* FTSEurofirst 300 edges lower
* Bid target AstraZeneca falls; CEO says "back to normal"
* Rival healthcare stocks also fall
* Traders await ECB decision on Thursday
By Sudip Kar-Gupta
LONDON, Sept 2 (Reuters) - European shares slipped on Tuesday as major healthcare stocks fell after drugmaker AstraZeneca tried to play down speculation about a new bid from Pfizer.
The region's stock markets were also waiting to see if the European Central Bank made any changes in policy this week. Few expect any major steps, but most expect policy to loosen eventually, as persistent disinflation and conflict in Ukraine curb the euro zone's growth.
However, some traders said they believed that markets had already made their move higher on anticipation of new ECB measures, and therefore had little room to gain any more ground.
"We wouldn't chase stocks at these levels," said HED Capital head Richard Edwards.
The pan-European FTSEurofirst 300 index, which has risen nearly 7 percent from its mid-August low, edged down by 0.1 percent to 1,374.88 points towards the close of the trading day.
A 1.8 percent fall at AstraZeneca took the most points off the index. It also contributed to a drop in the shares of rivals such as Roche and Novartis. The STOXX Europe 600 Healthcare weakening 0.7 percent.
AstraZeneca's shares fell after the company's chief executive told Reuters in an interview that everything was "back to normal", in spite of speculation that Pfizer would make a new bid for the British company.
European shares have rallied following dovish comments by ECB President Mario Draghi. His remarks led to bets the through purchases of government or corporate bonds, a measure known as quantitative easing.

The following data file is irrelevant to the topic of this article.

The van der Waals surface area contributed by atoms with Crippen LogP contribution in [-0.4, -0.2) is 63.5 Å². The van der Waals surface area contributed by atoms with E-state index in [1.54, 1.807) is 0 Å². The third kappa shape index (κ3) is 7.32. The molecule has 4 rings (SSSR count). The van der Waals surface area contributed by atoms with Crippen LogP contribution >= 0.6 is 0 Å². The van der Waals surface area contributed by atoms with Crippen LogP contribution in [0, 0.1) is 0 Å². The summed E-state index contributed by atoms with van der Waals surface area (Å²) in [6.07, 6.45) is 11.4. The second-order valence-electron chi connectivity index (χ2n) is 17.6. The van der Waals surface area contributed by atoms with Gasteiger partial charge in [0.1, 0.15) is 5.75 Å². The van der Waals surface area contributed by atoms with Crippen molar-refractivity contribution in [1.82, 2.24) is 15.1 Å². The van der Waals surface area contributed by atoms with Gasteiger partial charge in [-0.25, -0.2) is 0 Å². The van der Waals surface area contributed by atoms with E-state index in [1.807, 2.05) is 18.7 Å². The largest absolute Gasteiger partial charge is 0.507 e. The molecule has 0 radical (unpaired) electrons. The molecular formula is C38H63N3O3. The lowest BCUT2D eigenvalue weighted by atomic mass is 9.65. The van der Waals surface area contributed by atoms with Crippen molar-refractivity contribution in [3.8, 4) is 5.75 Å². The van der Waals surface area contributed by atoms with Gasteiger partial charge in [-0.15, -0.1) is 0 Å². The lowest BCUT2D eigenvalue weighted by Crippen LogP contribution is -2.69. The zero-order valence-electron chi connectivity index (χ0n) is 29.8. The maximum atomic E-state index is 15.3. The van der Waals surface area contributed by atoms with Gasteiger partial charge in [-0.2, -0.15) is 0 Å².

Sources at the central bank told Reuters last week that new action at its meeting this Thursday was unlikely but not impossible, and that the barrier to QE was still "very high".
Terry Torrison, managing director at Monaco-based McLaren Securities, said many investors were holding off from taking new equity positions before the ECB's meeting.
Torrison said stock markets might fall if the ECB is perceived not to have done enough on Thursday to support the euro zone's flagging economy.
"It could be a case of 'buy the rumour, sell on the fact'. The market has had a good rally off the lows, but it has got room to come back a little bit. Most people are waiting to see what Draghi says before committing new money to the market," he said.
Europe bourses in 2014: link.reuters.com/pap87v
Asset performance in 2014: link.reuters.com/gap87v
Today's European research round-up (additional reporting by Blaise Robinson and Alexandre Boksenbaum-Granier. Editing by Jane Merriman, Larry King)